The World Health Organisation recognises World Mental Health Day on 10th October every year.
The day provides an opportunity “for all stakeholders working on mental health issues to talk about their work, and what more needs to be done to make mental health care a reality for people worldwide”. This year’s theme set by the World Federation for Mental Health is mental health in the workplace.
The Mental Health Foundation’s new report, produced with employee benefits specialists Unum, shows that the value added by people with mental health problems in the workforce is greater than the costs arising. Improving and protecting mental health secures that value and should help reduce cost. The report, which includes research by the Mental Health Foundation, Oxford Economics and Unum, has five key findings.
- People living with mental health problems contributed an estimated £226 billion gross value added (12.1%) to UK GDP. This is 12.1% of GDP overall, and as high as nine times the estimated cost to economic output arising from mental health problems at work.
- Work is a key factor in supporting and protecting mental health. The workplace mental health and wellbeing survey identified that 86% of all respondents believed that their job and being at work was important to protecting and maintaining their mental health.
- Distress is an issue that affects a major proportion of the workforce, whether people have experienced a mental health problem or not. Most survey respondents who had experienced a mental health problem, and over a third of respondents who had not, reported that distress had left them less productive than they would like.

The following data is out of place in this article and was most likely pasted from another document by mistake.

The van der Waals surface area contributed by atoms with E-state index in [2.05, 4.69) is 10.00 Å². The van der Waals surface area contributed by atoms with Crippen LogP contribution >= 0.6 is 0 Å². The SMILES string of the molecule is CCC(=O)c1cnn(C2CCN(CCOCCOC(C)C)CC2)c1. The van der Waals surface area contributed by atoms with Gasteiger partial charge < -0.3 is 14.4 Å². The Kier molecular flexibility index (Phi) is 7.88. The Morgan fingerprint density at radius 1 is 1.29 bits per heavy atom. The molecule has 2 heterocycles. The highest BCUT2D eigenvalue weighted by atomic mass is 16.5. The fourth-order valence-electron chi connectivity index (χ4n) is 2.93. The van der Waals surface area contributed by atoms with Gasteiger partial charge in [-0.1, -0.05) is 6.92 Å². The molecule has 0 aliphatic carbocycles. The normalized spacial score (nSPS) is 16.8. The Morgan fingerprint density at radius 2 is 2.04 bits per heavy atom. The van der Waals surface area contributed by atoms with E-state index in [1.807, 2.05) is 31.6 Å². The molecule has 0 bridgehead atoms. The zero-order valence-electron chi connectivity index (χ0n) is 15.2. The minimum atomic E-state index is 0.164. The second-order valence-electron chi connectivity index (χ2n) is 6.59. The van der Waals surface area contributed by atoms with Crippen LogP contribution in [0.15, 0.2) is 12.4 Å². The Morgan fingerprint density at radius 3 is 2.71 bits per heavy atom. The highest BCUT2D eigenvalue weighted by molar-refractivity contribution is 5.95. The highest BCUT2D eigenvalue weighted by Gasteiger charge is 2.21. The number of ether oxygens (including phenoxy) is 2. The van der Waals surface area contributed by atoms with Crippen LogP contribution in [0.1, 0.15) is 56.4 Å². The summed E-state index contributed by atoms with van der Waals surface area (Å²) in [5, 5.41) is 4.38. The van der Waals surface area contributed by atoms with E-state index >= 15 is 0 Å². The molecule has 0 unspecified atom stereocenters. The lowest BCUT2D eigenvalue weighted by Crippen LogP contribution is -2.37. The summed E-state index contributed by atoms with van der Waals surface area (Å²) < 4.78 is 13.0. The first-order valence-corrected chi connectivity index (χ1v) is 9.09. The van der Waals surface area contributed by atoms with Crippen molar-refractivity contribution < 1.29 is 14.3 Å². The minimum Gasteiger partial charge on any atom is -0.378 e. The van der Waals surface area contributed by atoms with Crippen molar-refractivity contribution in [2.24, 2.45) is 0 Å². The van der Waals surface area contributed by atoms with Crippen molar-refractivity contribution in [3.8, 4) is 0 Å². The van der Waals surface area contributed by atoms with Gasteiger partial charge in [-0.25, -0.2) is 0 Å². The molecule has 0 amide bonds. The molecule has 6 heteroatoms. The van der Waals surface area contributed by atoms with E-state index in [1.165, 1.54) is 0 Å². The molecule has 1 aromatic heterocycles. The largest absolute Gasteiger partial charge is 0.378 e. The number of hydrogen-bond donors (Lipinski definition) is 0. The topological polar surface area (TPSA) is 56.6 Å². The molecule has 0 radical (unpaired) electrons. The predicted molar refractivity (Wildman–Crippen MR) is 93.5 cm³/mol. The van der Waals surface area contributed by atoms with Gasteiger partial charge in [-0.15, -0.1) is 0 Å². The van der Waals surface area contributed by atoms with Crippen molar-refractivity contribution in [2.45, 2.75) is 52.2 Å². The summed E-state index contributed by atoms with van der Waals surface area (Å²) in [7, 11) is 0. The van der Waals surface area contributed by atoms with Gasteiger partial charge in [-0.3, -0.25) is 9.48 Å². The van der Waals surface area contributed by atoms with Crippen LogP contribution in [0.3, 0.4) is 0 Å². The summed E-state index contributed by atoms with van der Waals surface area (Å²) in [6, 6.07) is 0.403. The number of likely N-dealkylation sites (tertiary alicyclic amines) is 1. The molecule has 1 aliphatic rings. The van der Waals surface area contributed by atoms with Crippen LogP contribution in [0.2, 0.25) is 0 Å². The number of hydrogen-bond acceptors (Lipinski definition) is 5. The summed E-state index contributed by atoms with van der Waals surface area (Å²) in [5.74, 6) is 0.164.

- Disclosure can be a positive experience, but discrimination and self-stigma remain big issues. A majority of respondents to the workplace mental health and wellbeing survey who disclosed a mental health problem to an employer described it as an overall positive experience, and were more aware of the support available to them than those who had not. However, the negative experience of a significant minority in part legitimises the fears of those who have chosen not to disclose.
- Many employers lack systems to recognise and address mental health at work. The workplace mental health and wellbeing survey suggests that many employers lack systems to recognise and address mental health at work, especially in relation to absence management and making adjustments.
- Value mental health and wellbeing as core business assets.
- Support the development of compassionate and effective line management relationships.
- Address discrimination and support disclosure.
- Value the diversity and transferable skills that the lived experience of mental health problems brings.
- The full report can be found by using this link: added-value-mental-health-as-a-workplace-asset
- Managing mental health in the workplace
The full report can be found by using this link: added-value-mental-health-as-a-workplace-asset
Managing mental health in the workplace
E book managing mental health in the workplace: E book managing mental health in the workplace
This e-book, produced with employee benefits specialist Unum, looks at how to encourage good mental health in the workplace.
It looks at safeguarding staff wellbeing, addressing problems before they become severe, and supporting staff when issues do emerge. It’s not about becoming an expert in mental health – it’s about spotting the signs that something might be wrong. It will signpost the right support and resources and offer suggestions for putting strategies in place to support good mental health.
This Ebook will help:
- understand why good mental health matters in the workplace
- know the role that you and your managers can play in spotting and handling mental health issues at work
be aware of medium to long-term actions for improving mental health in the workplaces and how to build awareness of them.